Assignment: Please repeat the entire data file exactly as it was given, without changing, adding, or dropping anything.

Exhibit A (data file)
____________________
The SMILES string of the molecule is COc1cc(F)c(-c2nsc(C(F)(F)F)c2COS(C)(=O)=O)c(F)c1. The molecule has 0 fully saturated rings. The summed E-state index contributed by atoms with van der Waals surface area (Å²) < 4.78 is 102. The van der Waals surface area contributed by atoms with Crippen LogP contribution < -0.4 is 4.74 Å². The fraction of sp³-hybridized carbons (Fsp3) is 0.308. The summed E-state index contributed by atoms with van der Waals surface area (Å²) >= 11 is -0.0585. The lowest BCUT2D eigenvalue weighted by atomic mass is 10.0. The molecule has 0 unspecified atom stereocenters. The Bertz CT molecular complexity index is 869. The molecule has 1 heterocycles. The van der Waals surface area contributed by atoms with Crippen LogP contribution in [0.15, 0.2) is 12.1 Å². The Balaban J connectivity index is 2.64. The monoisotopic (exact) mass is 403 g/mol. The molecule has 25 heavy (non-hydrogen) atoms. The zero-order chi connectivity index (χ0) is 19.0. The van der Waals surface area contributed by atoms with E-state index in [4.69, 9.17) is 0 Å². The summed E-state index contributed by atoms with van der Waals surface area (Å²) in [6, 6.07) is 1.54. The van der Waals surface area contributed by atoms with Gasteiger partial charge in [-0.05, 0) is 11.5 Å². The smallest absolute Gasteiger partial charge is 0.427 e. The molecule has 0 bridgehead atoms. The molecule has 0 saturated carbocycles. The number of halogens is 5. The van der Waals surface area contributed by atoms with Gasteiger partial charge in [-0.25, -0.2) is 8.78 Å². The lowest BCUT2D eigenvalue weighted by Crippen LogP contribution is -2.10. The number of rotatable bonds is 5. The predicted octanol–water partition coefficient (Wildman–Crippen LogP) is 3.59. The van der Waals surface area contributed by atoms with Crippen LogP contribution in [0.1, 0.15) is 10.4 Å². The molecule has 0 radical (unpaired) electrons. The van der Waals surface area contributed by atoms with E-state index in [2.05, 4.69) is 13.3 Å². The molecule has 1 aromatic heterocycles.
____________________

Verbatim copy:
The SMILES string of the molecule is COc1cc(F)c(-c2nsc(C(F)(F)F)c2COS(C)(=O)=O)c(F)c1. The molecule has 0 fully saturated rings. The summed E-state index contributed by atoms with van der Waals surface area (Å²) < 4.78 is 102. The van der Waals surface area contributed by atoms with Crippen LogP contribution < -0.4 is 4.74 Å². The fraction of sp³-hybridized carbons (Fsp3) is 0.308. The summed E-state index contributed by atoms with van der Waals surface area (Å²) >= 11 is -0.0585. The lowest BCUT2D eigenvalue weighted by atomic mass is 10.0. The molecule has 0 unspecified atom stereocenters. The Bertz CT molecular complexity index is 869. The molecule has 1 heterocycles. The van der Waals surface area contributed by atoms with Crippen LogP contribution in [0.15, 0.2) is 12.1 Å². The Balaban J connectivity index is 2.64. The monoisotopic (exact) mass is 403 g/mol. The molecule has 25 heavy (non-hydrogen) atoms. The zero-order chi connectivity index (χ0) is 19.0. The van der Waals surface area contributed by atoms with E-state index in [4.69, 9.17) is 0 Å². The summed E-state index contributed by atoms with van der Waals surface area (Å²) in [6, 6.07) is 1.54. The van der Waals surface area contributed by atoms with Gasteiger partial charge in [-0.05, 0) is 11.5 Å². The smallest absolute Gasteiger partial charge is 0.427 e. The molecule has 0 bridgehead atoms. The molecule has 0 saturated carbocycles. The number of halogens is 5. The van der Waals surface area contributed by atoms with Gasteiger partial charge in [-0.25, -0.2) is 8.78 Å². The lowest BCUT2D eigenvalue weighted by Crippen LogP contribution is -2.10. The number of rotatable bonds is 5. The predicted octanol–water partition coefficient (Wildman–Crippen LogP) is 3.59. The van der Waals surface area contributed by atoms with Crippen LogP contribution in [0.1, 0.15) is 10.4 Å². The molecule has 0 radical (unpaired) electrons. The van der Waals surface area contributed by atoms with E-state index in [2.05, 4.69) is 13.3 Å². The molecule has 1 aromatic heterocycles.